Category Archives: Books

Book Two in Process!

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I’ve been working for the past few months on a proposal for my second book. Of all the things I’ve written recently, it’s given me the most energy. I’ve had a blast working on it.

I’m happy to say that the folks at William B. Eerdmans caught the enthusiasm too. Tentatively titled Improvising with God, the book will explore improv as a spiritual practice and a metaphor for our lives. The manuscript is due in September (yikes!), with a release date in 2017.

Here’s a bit of the proposal:

In recent years, actors such as Tina Fey, Amy Poehler, and Stephen Colbert have written and spoken about improvisation and its impact on their work. The cardinal rule of improv is to say “Yes-and” on stage—to accept what is offered by your co-actors and build on it. As Colbert explains in a 2006 commencement address to Knox College: “They say you’re doctors, you’re doctors. And then you build on it: ‘We’re doctors, and we’re trapped in an ice cave.’” In this way, improv becomes a process of mutual discovery. Neither person is in control, but nor are they passive. Improv is an active, intuitive process.

The principle of “Yes-and” can produce great entertainment, as the success of improv programs such as Whose Line Is It Anyway? can attest. But it’s also an invigorating approach to life in general, and the spiritual life in particular. Some of the basic questions of faith include “Where is God? How do I understand God’s work in the world? How am I called to participate in that work?” As I study scripture and engage in my work as a pastor and spiritual leader—and as a seeker myself—the answers that make the best sense to me are grounded in improv.

From Moses to Ruth to Jesus, scripture is full of people saying “Yes-and,” pivoting in unexpected directions, and making the most of difficult or even devastating circumstances. Even God seems to work improvisationally—experimenting, changing God’s mind, and working in partnership with God’s people to bring about the “Yes-and” that’s at the heart of improv—and also the gospel. This book will explore these ideas in depth and provide concrete spiritual exercises to help people live a more awake, creative, improvisational life.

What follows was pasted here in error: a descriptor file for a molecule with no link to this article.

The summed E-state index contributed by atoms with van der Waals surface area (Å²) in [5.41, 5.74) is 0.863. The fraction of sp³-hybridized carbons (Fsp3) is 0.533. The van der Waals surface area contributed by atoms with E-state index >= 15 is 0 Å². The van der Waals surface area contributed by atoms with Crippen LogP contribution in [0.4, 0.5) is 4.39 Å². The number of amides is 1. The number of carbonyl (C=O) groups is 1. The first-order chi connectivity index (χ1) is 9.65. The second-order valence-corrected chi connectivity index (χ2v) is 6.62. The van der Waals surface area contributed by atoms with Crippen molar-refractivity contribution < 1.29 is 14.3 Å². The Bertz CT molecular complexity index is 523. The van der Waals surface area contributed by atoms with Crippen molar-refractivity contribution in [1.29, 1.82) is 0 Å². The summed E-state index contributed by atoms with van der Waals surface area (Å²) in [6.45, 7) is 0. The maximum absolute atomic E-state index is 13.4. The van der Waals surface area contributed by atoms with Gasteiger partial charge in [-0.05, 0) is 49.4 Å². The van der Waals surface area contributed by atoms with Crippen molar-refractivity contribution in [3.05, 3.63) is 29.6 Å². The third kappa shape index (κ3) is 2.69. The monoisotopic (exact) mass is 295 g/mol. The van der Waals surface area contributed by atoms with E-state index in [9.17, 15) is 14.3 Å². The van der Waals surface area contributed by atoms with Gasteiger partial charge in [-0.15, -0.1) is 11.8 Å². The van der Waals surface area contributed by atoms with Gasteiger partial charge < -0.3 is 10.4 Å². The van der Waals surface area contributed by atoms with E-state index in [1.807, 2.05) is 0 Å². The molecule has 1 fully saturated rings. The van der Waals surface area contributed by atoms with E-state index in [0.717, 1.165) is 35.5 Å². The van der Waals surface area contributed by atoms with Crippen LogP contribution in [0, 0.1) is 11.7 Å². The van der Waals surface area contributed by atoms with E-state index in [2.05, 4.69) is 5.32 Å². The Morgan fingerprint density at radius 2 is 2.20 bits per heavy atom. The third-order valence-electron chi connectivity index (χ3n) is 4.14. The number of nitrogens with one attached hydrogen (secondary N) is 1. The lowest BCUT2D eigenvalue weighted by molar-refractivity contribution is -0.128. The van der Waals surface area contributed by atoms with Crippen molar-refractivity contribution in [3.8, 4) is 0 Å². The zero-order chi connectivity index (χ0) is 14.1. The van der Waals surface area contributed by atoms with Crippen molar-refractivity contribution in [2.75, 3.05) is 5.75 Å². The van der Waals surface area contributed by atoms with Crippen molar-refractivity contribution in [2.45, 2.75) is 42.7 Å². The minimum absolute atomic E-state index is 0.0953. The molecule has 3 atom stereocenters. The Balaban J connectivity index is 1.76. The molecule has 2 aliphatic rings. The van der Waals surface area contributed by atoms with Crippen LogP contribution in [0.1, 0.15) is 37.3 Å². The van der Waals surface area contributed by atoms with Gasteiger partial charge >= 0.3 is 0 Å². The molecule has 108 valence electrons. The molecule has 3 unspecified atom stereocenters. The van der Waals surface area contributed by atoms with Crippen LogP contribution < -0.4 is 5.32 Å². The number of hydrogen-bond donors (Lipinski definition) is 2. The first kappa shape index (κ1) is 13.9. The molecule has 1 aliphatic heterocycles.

This book is not about learning the craft of improv so you can get on stage and make people laugh.

It’s about what you do when your life turns out very differently than the plan.

It’s for the parents whose young son gets hit with a dire medical diagnosis out of nowhere.

It’s for the woman whose husband informs her after 35 years of marriage that it’s over.
Or for the person who marries late in life, having never expected to find a life partner.

It’s for the college student trying to figure out what to do with the rest of his life when he doesn’t get into law school—or when he does.

But it’s also for people facing the small decisions we make everyday: What deserves my time and attention today? How can I make the most of limited time, energy and resources? What does a life of “faithful flow” look like?

This is really a book for all of us, especially those of us who like to hold on to every bit of control we can, even when that control is an illusion or gets in our way. (I’ve thought about calling the book Improv for Control Freaks.) While planning certainly has its place, often life calls us to deeper work—to open our eyes to the world as it is, embrace it (which isn’t always the same as liking it), and build on it.

When I submitted the proposal to Eerdmans in January, I wrote, “I’m so excited about this book and can’t wait to continue working on it. I hope it’ll be with you guys, but if not, this book has a life of its own and is demanding that I write it.”

That’s a great feeling, and I can’t wait to share it with you.

In the meantime, thanks for reading, and for being along this journey with me.


Image is a photo of an improv quilt by Eli Leon, photographed by Sherri Lynn Wood and used under a creative commons license. For more about Eli’s work, click here.

Rumors of the Church’s Demise Are Greatly Exaggerated: An Interview with Nate Phillips

 coverEvery so often I have the fun opportunity to highlight some great writing, or a good book I think people need to know about. Today we talk to Nate Phillips, a pastor and the author of Do Something Else: The Road Ahead for the Mainline Church. This post is primarily addressed to people in the church, especially mainline churches such as the Presbyterian Church (USA). But I hope others will read on—especially if you think the culture has “moved on” from Christianity and religion in general. There’s life and transformation in the old girl yet.